It is a wonderful conjunction to find piety upon the throne. Study the conditions in which the choice temperament has to be begotten and reared. The occupant of a throne is the centre of a most lonely Majesty. All who are round about her pay her obeisance. All who draw near unto her bow the knee. The altar of homage burns without ceasing. Is it any wonder that in conditions so intoxicating the monarch should be “lifted up” in perilous self-dependence, and God should be exiled from the thought? But in our own day the Lord has made it plain to us that even on these far and lonely heights He can rear a saint. Piety is blooming about the seat of majesty. The Queen, to whom everybody bowed the knee, herself bowed the knee to a greater. She reverently recognised God. She has, by the intimacy of her fellowship, and by the fervour of her devotion, made the hallowed words upon our coins infinitely more than members of a legal and official phraseology. She has transfigured them, and made them shine as radiant truth. Of her it may be said that she was “Fidei Defensor,” as Paul himself was able to say “I have kept faith.” Of her, too, 89it is well and true to say she was sovereign “Gratia Dei,” for the grace of God was the empowering energy in her long and beneficent career. In these stupendous heights of majesty I marvel to find a soul upon its knees. I wonder to find a flower of piety blooming in the mountains.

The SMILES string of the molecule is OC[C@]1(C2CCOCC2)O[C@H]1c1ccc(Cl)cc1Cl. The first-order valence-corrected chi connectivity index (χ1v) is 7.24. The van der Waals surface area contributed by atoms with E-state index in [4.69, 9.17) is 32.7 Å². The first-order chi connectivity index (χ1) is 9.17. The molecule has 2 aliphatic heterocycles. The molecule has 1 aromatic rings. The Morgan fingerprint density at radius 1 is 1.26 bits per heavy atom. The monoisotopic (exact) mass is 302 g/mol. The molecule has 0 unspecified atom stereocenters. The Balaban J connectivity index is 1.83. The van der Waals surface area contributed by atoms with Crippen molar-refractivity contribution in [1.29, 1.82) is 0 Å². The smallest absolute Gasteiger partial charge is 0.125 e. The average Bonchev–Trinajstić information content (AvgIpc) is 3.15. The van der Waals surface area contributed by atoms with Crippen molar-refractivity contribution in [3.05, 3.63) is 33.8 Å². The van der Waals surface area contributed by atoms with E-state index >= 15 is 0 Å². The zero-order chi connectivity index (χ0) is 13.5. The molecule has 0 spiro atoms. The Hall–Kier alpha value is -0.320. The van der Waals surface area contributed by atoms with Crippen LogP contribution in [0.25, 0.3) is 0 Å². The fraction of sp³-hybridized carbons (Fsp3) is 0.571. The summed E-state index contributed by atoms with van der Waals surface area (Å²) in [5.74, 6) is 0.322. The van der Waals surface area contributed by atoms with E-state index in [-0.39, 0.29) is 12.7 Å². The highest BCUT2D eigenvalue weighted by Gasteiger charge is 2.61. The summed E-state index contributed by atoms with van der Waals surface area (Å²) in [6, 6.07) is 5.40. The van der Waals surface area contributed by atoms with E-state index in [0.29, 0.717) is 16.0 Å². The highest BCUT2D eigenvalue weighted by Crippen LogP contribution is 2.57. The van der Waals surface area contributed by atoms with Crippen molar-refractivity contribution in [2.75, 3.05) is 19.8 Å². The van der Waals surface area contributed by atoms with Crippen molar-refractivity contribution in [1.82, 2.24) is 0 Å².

2. I am not surprised to find lowliness adorning a subject, but I wonder to find it dwelling in the very heart of sovereignty. It is a rare thing to find lowliness in the heights. What do we mean by lowliness? It is a word which is grievously impoverished, and much misunderstood. It is sometimes associated with the shrinking spirit; a little less frequently it is regarded as synonymous with the cringing. Its meaning is far otherwise. A man may shrink from a high calling, and may not be lowly. His shrinking may be the child of his pride. The New Testament uses the word with quite other significance. Perhaps if we call to our mind the figure of a carpet or of a rug, we may be helped near to the New Testament conception of the word. When the carpets are up in the house there is a sense of general forlornness and discomfort. The hollow sounds in the house make the home sepulchral. When things are put straight again how comforting it is to have the carpets down. Or recall the comfort which the use of a rug gives to one in journeying. Or call to mind how 90refreshing it is to leave the hard dusty highway, where your feet have become weary and sore, and to turn on to the fringe of grass which now carpets the wayside. All these figures will lead us to the central suggestion of the meaning of lowliness. It is a laying down of one’s sympathies and affections, and making as it were a carpet or rug of them, that the chills and pains of the world may be removed. The man who is lowly has kind purposes, friendly feelings, beneficent deeds, and these are spread out before the lives of others, that the bareness of living, and the coldness of living, and the soreness of living, may be partially taken away. A man who “lays down his life” that he may bring rest and comfort and joy to another, is essentially a lowly man. A man who offers the leisure-time of his days to ministering to bruised and broken lives, is graced with the Christian robe of lowliness.